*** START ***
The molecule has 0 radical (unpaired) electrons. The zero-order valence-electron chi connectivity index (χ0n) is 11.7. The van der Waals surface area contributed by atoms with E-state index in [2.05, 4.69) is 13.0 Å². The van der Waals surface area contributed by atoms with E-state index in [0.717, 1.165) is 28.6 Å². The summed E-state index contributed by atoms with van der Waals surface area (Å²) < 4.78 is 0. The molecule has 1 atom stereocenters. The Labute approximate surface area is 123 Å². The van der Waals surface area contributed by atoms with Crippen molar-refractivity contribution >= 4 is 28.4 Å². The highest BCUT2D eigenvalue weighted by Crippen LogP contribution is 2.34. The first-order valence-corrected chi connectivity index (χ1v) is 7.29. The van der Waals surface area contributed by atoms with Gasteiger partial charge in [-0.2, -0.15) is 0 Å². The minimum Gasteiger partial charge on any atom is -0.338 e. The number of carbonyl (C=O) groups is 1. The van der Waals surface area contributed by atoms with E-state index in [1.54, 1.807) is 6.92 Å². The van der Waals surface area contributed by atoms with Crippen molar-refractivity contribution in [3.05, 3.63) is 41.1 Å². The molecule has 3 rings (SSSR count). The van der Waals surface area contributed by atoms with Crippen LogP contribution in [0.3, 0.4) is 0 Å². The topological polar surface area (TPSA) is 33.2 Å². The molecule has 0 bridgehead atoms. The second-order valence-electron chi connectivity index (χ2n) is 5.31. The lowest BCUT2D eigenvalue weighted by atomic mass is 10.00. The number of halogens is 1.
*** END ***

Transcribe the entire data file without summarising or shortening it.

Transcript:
The molecule has 0 radical (unpaired) electrons. The zero-order valence-electron chi connectivity index (χ0n) is 11.7. The van der Waals surface area contributed by atoms with E-state index in [2.05, 4.69) is 13.0 Å². The van der Waals surface area contributed by atoms with E-state index in [0.717, 1.165) is 28.6 Å². The summed E-state index contributed by atoms with van der Waals surface area (Å²) < 4.78 is 0. The molecule has 1 atom stereocenters. The Labute approximate surface area is 123 Å². The van der Waals surface area contributed by atoms with Crippen molar-refractivity contribution >= 4 is 28.4 Å². The highest BCUT2D eigenvalue weighted by Crippen LogP contribution is 2.34. The first-order valence-corrected chi connectivity index (χ1v) is 7.29. The van der Waals surface area contributed by atoms with Gasteiger partial charge in [-0.2, -0.15) is 0 Å². The minimum Gasteiger partial charge on any atom is -0.338 e. The number of carbonyl (C=O) groups is 1. The van der Waals surface area contributed by atoms with E-state index in [1.54, 1.807) is 6.92 Å². The van der Waals surface area contributed by atoms with Crippen molar-refractivity contribution in [3.05, 3.63) is 41.1 Å². The molecule has 3 rings (SSSR count). The van der Waals surface area contributed by atoms with Crippen LogP contribution in [0.3, 0.4) is 0 Å². The topological polar surface area (TPSA) is 33.2 Å². The molecule has 0 bridgehead atoms. The second-order valence-electron chi connectivity index (χ2n) is 5.31. The lowest BCUT2D eigenvalue weighted by atomic mass is 10.00. The number of halogens is 1.